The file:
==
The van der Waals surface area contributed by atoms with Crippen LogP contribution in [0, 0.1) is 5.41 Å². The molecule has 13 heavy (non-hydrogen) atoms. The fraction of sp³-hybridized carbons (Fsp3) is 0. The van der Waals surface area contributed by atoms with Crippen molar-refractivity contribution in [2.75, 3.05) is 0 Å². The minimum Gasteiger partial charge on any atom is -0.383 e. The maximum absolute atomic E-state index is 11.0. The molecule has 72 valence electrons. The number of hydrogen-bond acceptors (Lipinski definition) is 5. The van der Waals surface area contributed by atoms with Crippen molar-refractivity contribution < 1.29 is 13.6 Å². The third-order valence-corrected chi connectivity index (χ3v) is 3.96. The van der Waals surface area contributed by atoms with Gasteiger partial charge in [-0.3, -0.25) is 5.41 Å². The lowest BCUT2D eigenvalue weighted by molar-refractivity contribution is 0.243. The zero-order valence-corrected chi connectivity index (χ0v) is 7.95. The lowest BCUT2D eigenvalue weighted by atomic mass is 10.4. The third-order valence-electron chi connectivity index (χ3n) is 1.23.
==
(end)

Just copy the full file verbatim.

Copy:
The van der Waals surface area contributed by atoms with Crippen LogP contribution in [0, 0.1) is 5.41 Å². The molecule has 13 heavy (non-hydrogen) atoms. The fraction of sp³-hybridized carbons (Fsp3) is 0. The van der Waals surface area contributed by atoms with Crippen molar-refractivity contribution in [2.75, 3.05) is 0 Å². The minimum Gasteiger partial charge on any atom is -0.383 e. The maximum absolute atomic E-state index is 11.0. The molecule has 72 valence electrons. The number of hydrogen-bond acceptors (Lipinski definition) is 5. The van der Waals surface area contributed by atoms with Crippen molar-refractivity contribution < 1.29 is 13.6 Å². The third-order valence-corrected chi connectivity index (χ3v) is 3.96. The van der Waals surface area contributed by atoms with Gasteiger partial charge in [-0.3, -0.25) is 5.41 Å². The lowest BCUT2D eigenvalue weighted by molar-refractivity contribution is 0.243. The zero-order valence-corrected chi connectivity index (χ0v) is 7.95. The lowest BCUT2D eigenvalue weighted by atomic mass is 10.4. The third-order valence-electron chi connectivity index (χ3n) is 1.23.